North Korea’s Hyesan Jangmadang Prohibits Sale of Medical Products

Daily NK
Moon Sung Hwee
12/4/2007

An internal source conveyed on the 30th that due to an extreme decree which prohibits all sales of medical goods, the suffering of citizens has been increasing.

The source maintained that “In August, the sale of medical products was banned, and by the start of anti-socialism inspections in September, no medical products could be found in the jangmadang.”

The North Korean authorities have long since stated its position in prohibiting the sale of medical goods, saying that the sale of medical goods in the jangmadang is a show of democracy that undermines the national medical system. However, regulations usually never went beyond formalities.

Recently, however, anti-socialism inspections have been conducted on a large-scale in Yankang with the theme of “Abolishing capitalist trends in the market.” Medical products, which are mostly from China and South Korea, have been regulated more aggressively. Some have said that the authorities have strengthened regulations due to frequent incidences involving Chinese sub-standard medical products.”

With the harbinger of regulation of medical products, pharmaceutical vendors have sold medical products to their acquaintances on a limited basis. The price has increased significantly as well. Chinese-made aspirin, “Zhengtongbian”, which costs 20 North Korean won per pill, has hiked up to 30 won. A bottle of anti-diarrhea medicine has increased from 150 won to 300 won and penicillin from 120 to 200 won.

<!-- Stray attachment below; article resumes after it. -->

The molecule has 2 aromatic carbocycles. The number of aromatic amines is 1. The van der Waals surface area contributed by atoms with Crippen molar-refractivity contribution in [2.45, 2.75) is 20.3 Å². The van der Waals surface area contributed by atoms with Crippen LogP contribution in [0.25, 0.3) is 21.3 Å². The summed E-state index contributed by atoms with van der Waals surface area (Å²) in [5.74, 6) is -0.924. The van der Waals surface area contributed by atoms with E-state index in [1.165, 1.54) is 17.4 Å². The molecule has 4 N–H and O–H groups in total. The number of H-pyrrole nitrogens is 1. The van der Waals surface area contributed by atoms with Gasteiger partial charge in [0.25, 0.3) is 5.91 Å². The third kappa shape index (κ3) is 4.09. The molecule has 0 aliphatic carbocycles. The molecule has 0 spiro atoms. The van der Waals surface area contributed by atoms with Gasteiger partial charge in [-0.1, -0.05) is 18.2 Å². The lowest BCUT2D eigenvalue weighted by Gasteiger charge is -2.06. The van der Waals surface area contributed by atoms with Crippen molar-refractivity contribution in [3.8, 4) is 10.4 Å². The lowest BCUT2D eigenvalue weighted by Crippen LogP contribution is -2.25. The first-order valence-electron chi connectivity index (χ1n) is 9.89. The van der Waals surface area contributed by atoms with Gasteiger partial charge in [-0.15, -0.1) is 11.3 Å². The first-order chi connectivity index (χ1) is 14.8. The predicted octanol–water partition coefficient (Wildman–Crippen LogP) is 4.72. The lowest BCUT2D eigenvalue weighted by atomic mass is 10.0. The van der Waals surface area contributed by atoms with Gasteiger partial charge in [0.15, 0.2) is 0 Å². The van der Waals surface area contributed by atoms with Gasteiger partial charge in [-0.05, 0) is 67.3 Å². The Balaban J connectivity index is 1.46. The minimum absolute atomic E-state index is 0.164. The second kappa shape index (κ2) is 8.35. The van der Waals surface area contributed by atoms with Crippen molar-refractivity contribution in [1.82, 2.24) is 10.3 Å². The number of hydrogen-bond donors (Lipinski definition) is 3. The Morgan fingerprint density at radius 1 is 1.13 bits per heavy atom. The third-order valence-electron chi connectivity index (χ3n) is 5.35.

Especially the smuggling of Electrolyte Solution, used in IV’s to hydrate hospital patients, has stopped due to regulations, causing a jump in price.

From mid-August to the end of October, the anti-socialism inspections in Hyesan, Yankang were cooperatively conducted by the central Party, the Prosecutor’s Office, the National Security Agency and the People’s Safety Agency. Along with the strict regulation of cell phones, the market, and capitalist “corruption,” the medical goods ban has cast a heavy burden on the civilians.

“Good Friends” reported in October that “Thirty people have been incarcerated as a result of the anti-socialism inspections in Yankang since mid-August, and regulations have tightened.”

When the sale of medical products completely ceased in the markets, citizens and doctors who must treat their patients have been extremely disgruntled.

The source said, “People have to go to the homes of pharmacists in order to buy medicine, but they cannot if the pharmacists do not know them personally. The price has increased dramatically due to the regulations of medicinal products.”

“Even hospitals do not carry medicine and there is no way to procure them, even at doctors’ request.” Doctors have complained, saying “Are we supposed to just sit by and watch the sick people?”

A majority of medical products that could be found in the markets were Chinese-made contraband goods. In some cases, Party leaders or army hospital leaders have illegally procured medicine as well.

The source commented that when civilian discontent rose, the Party Municipal Committee explained the cause of the cease in sale of medical goods as, “In a socialist society, hospitals have guaranteed medical goods, but during this temporary time of suffering, some immoral people have hoarded the national medical supply and are making a profit.”

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